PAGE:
PotatoesPotatoes must be the most satisfying crop that you can grow, as long as you have the room to grow them. There are numerous varieties to choose from, but this in itself can be a bit off-putting, especially for the newcomer to vegetable gardening.

Potatoes are often grown as a first ever crop on a new plot. A lot of people believe that "Potatoes clear the ground". This is true in one respect, but it is not the Potatoes that do the clearing - It's your hard work. To grow Potatoes the ground has to be dug over - preferably by double digging, and organic matter incorporated. The trench then has to be dug to take the seed, they have to be earthed up and then dug out of the ground. All this digging, mixing of organic matter, movement of soil gets the ground into perfect condition for most other crops - but just work out - who's done the hard work, YOU or the Potatoes?

However having said all that it is still worthwhile growing a crop. There is nothing nicer than home grown new Potatoes.

Basically Potatoes fall into 3 categories, the early, second early and maincrop. Unless you have an awful lot of space to spare and eat a lot of Potatoes, you will probably only grow 2 types or if space is at a premium only 1.

Most people grow an early variety, which they use as new Potatoes and use as soon as they are dug up, and then a maincrop variety for storage through the winter.

Potatoes are not hardy and a frost will kill them. If you have mild springs you can grow a very early variety such as Rocket. In colder areas I would suggest either planting later or using a second early variety such as Wilja.

All varieties are pretty tolerant and will grow in any soil but will do better in an organic rich one that is slightly acid. Potatoes hate Lime and will form scabs on their skins if the soil is too alkaline.

Buy only certified seed Potatoes to ensure that they are disease free. Before planting out they will need 'chitting'. This is done by placing them in seed trays or if you can get them, egg cartons. Leave them in a light place at about 10F, for about 6 weeks; they will then sprout small green shoots.

Plant the tubers 5" deep, being careful not to damage the shoots. Space early varieties 12" apart with 24" between the rows. Later maincrop varieties should be planted 15" apart with 30" between the rows.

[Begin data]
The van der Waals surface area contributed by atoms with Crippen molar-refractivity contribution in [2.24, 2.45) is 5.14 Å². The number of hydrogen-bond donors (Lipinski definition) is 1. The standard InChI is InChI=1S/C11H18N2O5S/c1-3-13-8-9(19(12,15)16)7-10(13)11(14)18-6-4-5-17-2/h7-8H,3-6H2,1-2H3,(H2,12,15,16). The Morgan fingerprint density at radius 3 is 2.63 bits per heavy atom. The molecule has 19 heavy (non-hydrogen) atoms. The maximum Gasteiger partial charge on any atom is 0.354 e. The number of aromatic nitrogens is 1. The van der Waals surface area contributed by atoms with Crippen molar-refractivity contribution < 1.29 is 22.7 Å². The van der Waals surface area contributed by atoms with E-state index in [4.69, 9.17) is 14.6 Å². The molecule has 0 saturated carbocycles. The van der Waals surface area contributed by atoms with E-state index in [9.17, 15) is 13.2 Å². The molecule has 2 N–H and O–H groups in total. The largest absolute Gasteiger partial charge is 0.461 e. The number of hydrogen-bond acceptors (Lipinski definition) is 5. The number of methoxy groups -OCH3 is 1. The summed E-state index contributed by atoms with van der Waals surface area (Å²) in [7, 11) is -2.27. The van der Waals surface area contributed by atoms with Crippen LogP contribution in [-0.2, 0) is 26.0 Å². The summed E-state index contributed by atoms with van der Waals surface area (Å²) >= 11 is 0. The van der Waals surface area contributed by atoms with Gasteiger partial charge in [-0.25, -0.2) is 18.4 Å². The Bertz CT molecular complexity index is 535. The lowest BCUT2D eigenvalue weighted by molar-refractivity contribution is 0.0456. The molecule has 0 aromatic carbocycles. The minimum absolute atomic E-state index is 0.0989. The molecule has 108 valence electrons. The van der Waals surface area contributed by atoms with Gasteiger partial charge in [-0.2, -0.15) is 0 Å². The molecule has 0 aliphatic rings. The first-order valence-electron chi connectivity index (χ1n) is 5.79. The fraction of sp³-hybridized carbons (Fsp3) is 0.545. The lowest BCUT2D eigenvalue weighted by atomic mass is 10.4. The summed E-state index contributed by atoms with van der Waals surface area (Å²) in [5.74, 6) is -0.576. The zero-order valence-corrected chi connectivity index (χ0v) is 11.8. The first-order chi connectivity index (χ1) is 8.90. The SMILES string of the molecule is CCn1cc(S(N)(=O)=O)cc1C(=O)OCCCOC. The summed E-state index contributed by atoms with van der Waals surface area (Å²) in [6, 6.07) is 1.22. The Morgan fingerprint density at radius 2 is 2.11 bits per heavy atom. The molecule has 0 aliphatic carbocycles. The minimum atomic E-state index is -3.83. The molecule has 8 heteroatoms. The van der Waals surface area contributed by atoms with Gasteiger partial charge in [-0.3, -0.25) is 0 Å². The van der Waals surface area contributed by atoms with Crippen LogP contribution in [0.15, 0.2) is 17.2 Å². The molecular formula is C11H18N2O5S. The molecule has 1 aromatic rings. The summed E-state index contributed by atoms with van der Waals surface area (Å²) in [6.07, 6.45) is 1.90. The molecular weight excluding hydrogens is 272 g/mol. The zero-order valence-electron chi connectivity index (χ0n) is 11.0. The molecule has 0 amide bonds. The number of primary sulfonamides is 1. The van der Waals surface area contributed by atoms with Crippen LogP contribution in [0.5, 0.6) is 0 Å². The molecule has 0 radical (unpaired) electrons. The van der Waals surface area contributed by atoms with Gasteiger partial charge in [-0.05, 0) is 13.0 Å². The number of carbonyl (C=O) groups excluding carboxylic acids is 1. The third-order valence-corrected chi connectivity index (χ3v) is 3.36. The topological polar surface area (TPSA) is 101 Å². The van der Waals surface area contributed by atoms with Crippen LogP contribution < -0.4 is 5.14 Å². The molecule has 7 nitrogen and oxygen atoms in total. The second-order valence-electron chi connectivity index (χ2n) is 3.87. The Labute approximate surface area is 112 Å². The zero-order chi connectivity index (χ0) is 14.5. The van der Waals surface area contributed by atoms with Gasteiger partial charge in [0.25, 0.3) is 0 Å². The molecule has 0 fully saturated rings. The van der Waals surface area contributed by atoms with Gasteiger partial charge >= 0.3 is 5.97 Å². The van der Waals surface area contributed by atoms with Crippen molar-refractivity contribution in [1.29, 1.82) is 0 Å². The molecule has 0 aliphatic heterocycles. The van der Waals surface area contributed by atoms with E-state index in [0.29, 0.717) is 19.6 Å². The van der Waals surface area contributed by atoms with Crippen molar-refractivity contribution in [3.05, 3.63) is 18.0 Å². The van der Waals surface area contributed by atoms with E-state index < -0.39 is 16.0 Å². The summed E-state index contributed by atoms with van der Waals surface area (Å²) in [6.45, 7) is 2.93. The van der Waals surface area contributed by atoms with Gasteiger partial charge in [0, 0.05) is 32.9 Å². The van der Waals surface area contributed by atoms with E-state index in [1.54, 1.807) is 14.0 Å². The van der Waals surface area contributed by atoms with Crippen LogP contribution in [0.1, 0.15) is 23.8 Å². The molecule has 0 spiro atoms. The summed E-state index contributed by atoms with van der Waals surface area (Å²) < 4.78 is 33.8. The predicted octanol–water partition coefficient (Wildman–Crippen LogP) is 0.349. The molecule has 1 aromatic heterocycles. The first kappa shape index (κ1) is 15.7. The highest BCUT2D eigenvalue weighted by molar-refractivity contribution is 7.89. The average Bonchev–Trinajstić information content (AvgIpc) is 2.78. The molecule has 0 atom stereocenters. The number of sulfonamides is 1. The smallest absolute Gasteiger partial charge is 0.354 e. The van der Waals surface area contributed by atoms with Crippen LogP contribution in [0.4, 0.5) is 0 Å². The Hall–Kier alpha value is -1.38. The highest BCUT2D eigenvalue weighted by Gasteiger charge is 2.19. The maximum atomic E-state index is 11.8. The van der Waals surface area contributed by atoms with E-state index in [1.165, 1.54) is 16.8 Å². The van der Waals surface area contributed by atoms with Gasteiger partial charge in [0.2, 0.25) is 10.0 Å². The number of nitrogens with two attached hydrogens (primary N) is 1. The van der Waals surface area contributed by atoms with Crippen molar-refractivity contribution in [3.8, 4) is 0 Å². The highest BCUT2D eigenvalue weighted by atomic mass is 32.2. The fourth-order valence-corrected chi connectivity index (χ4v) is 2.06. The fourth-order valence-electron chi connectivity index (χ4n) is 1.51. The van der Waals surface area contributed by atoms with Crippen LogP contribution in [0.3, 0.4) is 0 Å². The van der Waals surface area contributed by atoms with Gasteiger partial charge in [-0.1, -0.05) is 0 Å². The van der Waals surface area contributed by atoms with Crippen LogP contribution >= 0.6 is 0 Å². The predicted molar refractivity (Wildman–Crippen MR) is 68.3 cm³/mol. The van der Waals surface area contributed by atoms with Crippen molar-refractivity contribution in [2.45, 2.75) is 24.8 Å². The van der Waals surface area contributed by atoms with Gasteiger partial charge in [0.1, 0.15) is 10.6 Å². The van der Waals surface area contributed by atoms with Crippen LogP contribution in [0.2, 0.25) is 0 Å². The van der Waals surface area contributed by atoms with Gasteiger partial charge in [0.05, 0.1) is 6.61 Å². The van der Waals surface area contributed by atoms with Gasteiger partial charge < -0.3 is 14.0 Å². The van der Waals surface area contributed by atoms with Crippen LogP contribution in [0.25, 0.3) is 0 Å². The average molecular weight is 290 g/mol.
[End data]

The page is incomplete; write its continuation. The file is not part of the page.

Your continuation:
If there is any danger of frost as the shoots start to show through, draw a little earth over them to protect them. Allow to grow until about 9" high. It is then time to start the earthing up process. This involves drawing soil from either side of the row to form a ridge over the forming tubers. This is to protect the tubers from the light and therefore stopping them from going green.

Note: Green Potatoes are poisonous and should not be eaten.

A modern alternative to earthing the plants up is to plant through black polythene. This is especially favoured for early varieties, which can be lifted as required by just drawing the polythene sheeting back and lifting the Potatoes. Gardeners that used the deep bed method of cultivation also favour this method.

It is important to keep the plants well watered. This is especially important while the tubers are forming.

The tubers are ready for lifting when, on early varieties, the flowers are open. Test by drawing the soil away from the base of one of the plants, the tubers should be about the size of a hen's egg. On maincrop varieties being used for storage, wait until the foliage dies down and then cut off and dispose of it. Leave the tubers in the ground for a further ten days then dig them out using a fork. A proper Potato fork has broad flat prongs to avoid damaging the tubers.

Ensure that the tubers are dry and undamaged before placing in paper sacks for storage otherwise they will be affected by rots.

Potatoes are subject to all the usual Root crop pests and diseases such as slugs, Wireworms, Potato cyst Eelworms, Potato blight, scab, Potato blackleg, spraing and wart disease. (See relevant Pests or Diseases sections)

© copyright 1999, P. A. Owen

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